She's the kind of heroine who matures and changes as the story unfolds, and that's my favorite kind of protagonist. Richard Armitage is Mr.
No one else could ever play the part to perfection the way he does.
Elizabeth Gaskell - Are you Obsessed with North and South? Showing of
North country accent, check. Tall, dark and handsome, check. Manages to make the character tremendously likable despite his many flaws, check. Yes, I just said "many flaws. Thornton has a huge fan following, but let's be honest: The man has a decent amount of pride and a pretty hot temper: And yes, I realize that Stephens could have burnt the whole factory down and Mr.
Thornton had a right to be furious, but throwing him to the ground and kicking him? That's going a bit too far. Sure, we get to know him better as the story moves along, and I firmly believe that he actually changes a bit after he meets Margaret, but he's no Mr. I have a caps lock too, you know. Humor aside, I really do like Mr. No, I mean that. He's a great guy and his character and integrity are hard to match. I feel awful for him during the failed proposal scene. I admire him for refusing to speculate and risk hurting hundreds of employees.
He's a wonderful character Maybe it's the fact that he's a little heavy on the melodrama. I do my share of melting at the "Nobody cares for me except you, Mother" line, but when you think about it, he does come across as a bit And all the staring into the middle distance and here-comes-the-smoldering is well and good, but it gets old. And this picture cracks me up.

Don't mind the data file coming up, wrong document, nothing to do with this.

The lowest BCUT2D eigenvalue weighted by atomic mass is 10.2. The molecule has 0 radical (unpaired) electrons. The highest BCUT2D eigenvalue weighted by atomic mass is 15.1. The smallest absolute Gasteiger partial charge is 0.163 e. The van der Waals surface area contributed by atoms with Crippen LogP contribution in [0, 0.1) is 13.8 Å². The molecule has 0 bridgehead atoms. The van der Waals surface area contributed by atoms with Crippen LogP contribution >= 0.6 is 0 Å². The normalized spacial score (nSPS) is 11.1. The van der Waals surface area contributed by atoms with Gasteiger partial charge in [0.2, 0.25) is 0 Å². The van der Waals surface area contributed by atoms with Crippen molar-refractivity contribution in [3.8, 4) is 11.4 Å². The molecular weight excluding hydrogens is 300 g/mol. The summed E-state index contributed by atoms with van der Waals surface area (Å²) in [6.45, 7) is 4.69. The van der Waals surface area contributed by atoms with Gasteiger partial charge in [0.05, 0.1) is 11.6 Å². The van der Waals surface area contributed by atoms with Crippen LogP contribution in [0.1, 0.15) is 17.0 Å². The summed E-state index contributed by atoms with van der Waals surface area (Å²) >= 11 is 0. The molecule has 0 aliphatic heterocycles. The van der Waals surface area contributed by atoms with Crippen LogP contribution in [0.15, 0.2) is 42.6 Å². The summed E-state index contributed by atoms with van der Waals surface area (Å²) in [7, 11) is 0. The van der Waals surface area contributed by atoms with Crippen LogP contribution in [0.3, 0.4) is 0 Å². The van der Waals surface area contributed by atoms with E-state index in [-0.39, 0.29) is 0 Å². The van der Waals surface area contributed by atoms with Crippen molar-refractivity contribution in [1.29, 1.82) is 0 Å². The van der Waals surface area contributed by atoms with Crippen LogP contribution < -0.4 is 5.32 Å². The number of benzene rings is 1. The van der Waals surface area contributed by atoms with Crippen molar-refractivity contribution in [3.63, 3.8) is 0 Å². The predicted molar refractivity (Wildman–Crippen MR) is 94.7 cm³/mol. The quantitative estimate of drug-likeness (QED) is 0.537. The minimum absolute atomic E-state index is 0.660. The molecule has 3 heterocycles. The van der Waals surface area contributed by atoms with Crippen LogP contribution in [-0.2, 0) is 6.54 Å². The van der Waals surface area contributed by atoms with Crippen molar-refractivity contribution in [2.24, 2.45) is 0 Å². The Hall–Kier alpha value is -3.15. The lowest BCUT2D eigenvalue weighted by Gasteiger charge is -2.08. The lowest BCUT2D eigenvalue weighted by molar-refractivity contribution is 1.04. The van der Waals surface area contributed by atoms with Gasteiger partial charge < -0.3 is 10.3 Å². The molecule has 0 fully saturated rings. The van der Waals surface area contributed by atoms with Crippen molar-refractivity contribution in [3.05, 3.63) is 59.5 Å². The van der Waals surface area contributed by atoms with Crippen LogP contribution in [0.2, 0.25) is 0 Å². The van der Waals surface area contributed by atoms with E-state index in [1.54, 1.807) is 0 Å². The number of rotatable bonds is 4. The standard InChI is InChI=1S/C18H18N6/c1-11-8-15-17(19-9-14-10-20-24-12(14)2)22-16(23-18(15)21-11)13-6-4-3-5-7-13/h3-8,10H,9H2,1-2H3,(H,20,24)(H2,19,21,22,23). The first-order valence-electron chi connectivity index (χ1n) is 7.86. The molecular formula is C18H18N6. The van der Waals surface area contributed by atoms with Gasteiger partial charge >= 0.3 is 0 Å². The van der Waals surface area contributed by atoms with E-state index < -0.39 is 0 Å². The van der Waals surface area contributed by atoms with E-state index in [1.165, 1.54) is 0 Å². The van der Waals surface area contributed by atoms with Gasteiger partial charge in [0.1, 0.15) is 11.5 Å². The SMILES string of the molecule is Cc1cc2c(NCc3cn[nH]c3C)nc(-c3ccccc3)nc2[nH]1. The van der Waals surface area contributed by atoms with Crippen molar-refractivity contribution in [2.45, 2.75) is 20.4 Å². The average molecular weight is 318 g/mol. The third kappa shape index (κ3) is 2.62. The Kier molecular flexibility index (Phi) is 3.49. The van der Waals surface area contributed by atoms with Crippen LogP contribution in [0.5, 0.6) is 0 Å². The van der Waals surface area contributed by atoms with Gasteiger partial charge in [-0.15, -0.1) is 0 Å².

Nicholas and Bessy Higgins are two of my favorite characters in the movie-- they're much more likable than they are in the book. In the book, Nicholas comes across as a bit of a loutish oaf--at least at first--who has no interests beyond going to the pub and stirring up trouble between the workers and the mill owners.
In the movie, he's a caring and compassionate father who truly wants to do what's best for his own family and for his coworkers, with as little trouble as possible. I'm not sure I'd go so far as to say he replaces Mr. Thornton for all my fun-poking, I really do think he's a great herobut Nicholas certainly has an awful lot of heroic qualities.
He's a bit rough around the edges, but his heart is, as they say, in the right place. I've heard that expression a hundred times, but never yet heard it said of a mean person that his heart was in the wrong place He takes in Boucher's children after Boucher's death um, you didn't think there wouldn't be spoilers, right?
Even after it's a certain thing that Mr.North & South Special Features: Richard Armitage Interview Pt 2